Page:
Sunday, February 19, 2017

The first million-selling gospel single?

What was the first million-selling gospel single? The answer is not straightforward.

Many sources say that it was "Sorry I Never Knew You" by the Sego Brothers and Naomi, which reached #50 on the Billboard country chart in 1964. 

Billboard, August 4, 1979
That is a remarkably low chart peak for a record that supposedly sold a million copies, but its weak chart performance doesn't necessarily rule out the possibility that it was a big seller. Some bestselling records didn't chart at all or were under-ranked on the charts, such as albums that were sold through nontraditional channels (like television commercials) and albums that sold steadily over a long period of time without having the kind of sales spurt that would put them on a bestsellers chart (like Jim Nabors' albums).

In the clipping pictured above, Billboard itself repeated the claim that "Sorry I Never Knew You" was "the first million-selling gospel disk" but softened the claim by adding that it "is said to be the first."

Billboard might equivocate in this matter, but many books don't—some say straight-up that the Sego Brothers and Naomi's record is the first gospel million seller. One example is the 1979 Gospel Music Encyclopedia by Anderson and North.

I became suspicious of this claim after mentioning it to Bill Buster, who has operated both American Record Sales, Inc., and Eric Records since the 1960s and knows a lot about hit singles. He said that he has never sold a single copy of "Sorry I Never Knew You." That seemed odd.

After looking into it more, it turns out that Billboard and I were right to doubt this bit of gospel music trivia. The first gospel single to reportedly sell a million copies was released more than a half century earlier. It was the Fisk Jubilee Singers' "Swing Low, Sweet Chariot" in 1909, according to Bil Carpenter's 2005 book Uncloudy Days: The Gospel Music Encyclopedia.

If you insist that we consider only certified million sellers, then "Sorry I Never Knew You" is still not the first gospel record on the list. 
The first certified million seller is the Carter Family's "Can the Circle Be Unbroken (Bye and Bye)," originally released in 1935. 
The Carter Family

It's worth mentioning here that many million-selling records were never officially certified as million sellers by the Recording Industry Association of America (RIAA), either because the records were released by independent labels that didn't (or couldn't) keep track of their sales, or because the records' peak sales occurred before the RIAA existed. Nevertheless, many records' status as million sellers is widely accepted despite the lack of certification.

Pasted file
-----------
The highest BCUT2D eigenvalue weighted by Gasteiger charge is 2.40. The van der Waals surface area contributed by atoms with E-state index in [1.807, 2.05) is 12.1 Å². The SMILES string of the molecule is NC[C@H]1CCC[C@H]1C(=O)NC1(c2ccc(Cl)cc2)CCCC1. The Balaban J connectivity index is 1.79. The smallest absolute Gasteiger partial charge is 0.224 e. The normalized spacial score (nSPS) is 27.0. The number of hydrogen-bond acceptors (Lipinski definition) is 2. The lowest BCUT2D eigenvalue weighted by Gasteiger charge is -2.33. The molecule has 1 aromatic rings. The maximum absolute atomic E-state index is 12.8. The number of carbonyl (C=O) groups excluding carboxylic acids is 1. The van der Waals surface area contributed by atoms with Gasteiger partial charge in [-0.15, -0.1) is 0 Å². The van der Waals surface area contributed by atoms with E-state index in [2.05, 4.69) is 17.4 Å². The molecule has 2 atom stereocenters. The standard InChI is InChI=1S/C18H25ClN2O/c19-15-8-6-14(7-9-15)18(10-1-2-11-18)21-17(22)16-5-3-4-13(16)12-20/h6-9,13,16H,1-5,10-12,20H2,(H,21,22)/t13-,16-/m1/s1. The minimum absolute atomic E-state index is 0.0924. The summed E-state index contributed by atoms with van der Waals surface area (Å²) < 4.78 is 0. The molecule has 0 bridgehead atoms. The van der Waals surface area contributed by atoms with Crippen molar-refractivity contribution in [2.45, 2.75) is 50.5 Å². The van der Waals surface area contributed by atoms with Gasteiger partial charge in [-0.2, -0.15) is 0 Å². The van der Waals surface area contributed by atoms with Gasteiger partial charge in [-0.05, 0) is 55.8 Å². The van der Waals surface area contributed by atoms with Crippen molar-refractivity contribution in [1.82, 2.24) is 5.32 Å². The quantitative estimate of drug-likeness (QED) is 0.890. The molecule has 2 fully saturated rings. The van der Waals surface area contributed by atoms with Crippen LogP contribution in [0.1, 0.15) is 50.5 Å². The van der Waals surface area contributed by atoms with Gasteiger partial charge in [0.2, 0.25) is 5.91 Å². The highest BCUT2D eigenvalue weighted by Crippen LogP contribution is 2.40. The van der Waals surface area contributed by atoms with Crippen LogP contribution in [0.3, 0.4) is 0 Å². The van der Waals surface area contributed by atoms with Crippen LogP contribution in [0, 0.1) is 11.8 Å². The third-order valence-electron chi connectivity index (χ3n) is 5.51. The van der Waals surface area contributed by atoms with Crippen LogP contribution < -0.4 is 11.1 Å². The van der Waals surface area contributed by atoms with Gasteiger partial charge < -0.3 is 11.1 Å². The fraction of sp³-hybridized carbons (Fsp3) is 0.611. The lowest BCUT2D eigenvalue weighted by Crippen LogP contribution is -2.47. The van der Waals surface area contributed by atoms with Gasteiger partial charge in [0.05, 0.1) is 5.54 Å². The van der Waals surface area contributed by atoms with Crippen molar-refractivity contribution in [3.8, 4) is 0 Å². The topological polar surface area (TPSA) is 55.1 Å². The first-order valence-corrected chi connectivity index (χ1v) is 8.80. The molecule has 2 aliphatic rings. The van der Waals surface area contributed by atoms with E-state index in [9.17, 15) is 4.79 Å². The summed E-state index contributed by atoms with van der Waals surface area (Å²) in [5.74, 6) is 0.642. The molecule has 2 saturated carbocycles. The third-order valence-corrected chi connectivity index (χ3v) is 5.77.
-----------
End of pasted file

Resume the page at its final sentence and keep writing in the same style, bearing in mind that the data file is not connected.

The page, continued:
Here is a chronological list, up to 1965, of the earliest million-selling gospel singles, which I extracted from Carpenter's book. The ones that are followed by an asterisk are not certified by the RIAA.

You'll notice that the Sego Brothers and Naomi are not on the list at all. What's up with that?

Million-selling gospel singles through 1965

1909 – Fisk University Jubilee Quartet, AKA Fisk Jubilee Singers – "Swing Low, Sweet Chariot"*

1935 – The Carter Family – "Can the Circle Be Unbroken (Bye and Bye)"

1937 – Marian Anderson – "Ave Maria"*

1938 – Louis Armstrong – "When the Saints Go Marching In"

1945 – Sister Rosetta Tharpe – "Strange Things Happening Every Day"

1947 – Fairfield Four – "Don't Let Nobody Turn You Around"*

1948 – The Chuckwagon Gang – "I'll Fly Away"

1948 – Mahalia Jackson – "Move on Up a Little Higher"*

1955 – Clara Ward Singers – "Surely, God Is Able"*

1957 – Clara Ward Singers – "Packing Up"*

1957 – Staple Singers – "Uncloudy Day"

1965 – The Impressions – "People Get Ready"

*Not certified by the RIAA.

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